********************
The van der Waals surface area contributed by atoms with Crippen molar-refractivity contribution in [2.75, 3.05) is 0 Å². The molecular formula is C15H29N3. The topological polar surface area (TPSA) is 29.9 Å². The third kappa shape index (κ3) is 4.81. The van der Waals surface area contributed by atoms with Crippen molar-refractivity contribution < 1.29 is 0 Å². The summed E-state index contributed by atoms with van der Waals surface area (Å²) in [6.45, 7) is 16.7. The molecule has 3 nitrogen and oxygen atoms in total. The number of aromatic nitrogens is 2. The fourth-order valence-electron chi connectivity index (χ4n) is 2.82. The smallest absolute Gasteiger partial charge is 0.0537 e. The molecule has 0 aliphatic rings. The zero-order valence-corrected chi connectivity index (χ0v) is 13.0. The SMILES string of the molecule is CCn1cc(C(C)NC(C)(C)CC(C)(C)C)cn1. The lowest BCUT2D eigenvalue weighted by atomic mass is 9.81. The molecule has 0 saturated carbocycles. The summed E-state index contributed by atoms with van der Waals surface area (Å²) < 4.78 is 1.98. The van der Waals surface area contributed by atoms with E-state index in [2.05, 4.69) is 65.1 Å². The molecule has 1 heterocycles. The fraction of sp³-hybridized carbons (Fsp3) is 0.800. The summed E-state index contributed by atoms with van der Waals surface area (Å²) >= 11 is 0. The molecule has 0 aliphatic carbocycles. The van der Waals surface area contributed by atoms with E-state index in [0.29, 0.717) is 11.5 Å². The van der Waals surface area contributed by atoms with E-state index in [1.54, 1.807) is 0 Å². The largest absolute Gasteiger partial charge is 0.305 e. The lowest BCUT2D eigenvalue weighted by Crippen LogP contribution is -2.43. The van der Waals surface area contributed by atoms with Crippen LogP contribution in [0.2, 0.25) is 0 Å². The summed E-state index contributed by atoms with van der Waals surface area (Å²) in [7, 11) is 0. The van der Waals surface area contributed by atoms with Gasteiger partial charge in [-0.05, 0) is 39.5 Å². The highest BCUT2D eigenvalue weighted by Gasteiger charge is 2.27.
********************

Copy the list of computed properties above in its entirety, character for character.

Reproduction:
The van der Waals surface area contributed by atoms with Crippen molar-refractivity contribution in [2.75, 3.05) is 0 Å². The molecular formula is C15H29N3. The topological polar surface area (TPSA) is 29.9 Å². The third kappa shape index (κ3) is 4.81. The van der Waals surface area contributed by atoms with Crippen molar-refractivity contribution < 1.29 is 0 Å². The summed E-state index contributed by atoms with van der Waals surface area (Å²) in [6.45, 7) is 16.7. The molecule has 3 nitrogen and oxygen atoms in total. The number of aromatic nitrogens is 2. The fourth-order valence-electron chi connectivity index (χ4n) is 2.82. The smallest absolute Gasteiger partial charge is 0.0537 e. The molecule has 0 aliphatic rings. The zero-order valence-corrected chi connectivity index (χ0v) is 13.0. The SMILES string of the molecule is CCn1cc(C(C)NC(C)(C)CC(C)(C)C)cn1. The lowest BCUT2D eigenvalue weighted by atomic mass is 9.81. The molecule has 0 saturated carbocycles. The summed E-state index contributed by atoms with van der Waals surface area (Å²) < 4.78 is 1.98. The van der Waals surface area contributed by atoms with E-state index in [2.05, 4.69) is 65.1 Å². The molecule has 1 heterocycles. The fraction of sp³-hybridized carbons (Fsp3) is 0.800. The summed E-state index contributed by atoms with van der Waals surface area (Å²) >= 11 is 0. The molecule has 0 aliphatic carbocycles. The van der Waals surface area contributed by atoms with E-state index in [0.29, 0.717) is 11.5 Å². The van der Waals surface area contributed by atoms with E-state index in [1.54, 1.807) is 0 Å². The largest absolute Gasteiger partial charge is 0.305 e. The lowest BCUT2D eigenvalue weighted by Crippen LogP contribution is -2.43. The van der Waals surface area contributed by atoms with Crippen LogP contribution in [0.2, 0.25) is 0 Å². The summed E-state index contributed by atoms with van der Waals surface area (Å²) in [7, 11) is 0. The van der Waals surface area contributed by atoms with Gasteiger partial charge in [-0.05, 0) is 39.5 Å². The highest BCUT2D eigenvalue weighted by Gasteiger charge is 2.27.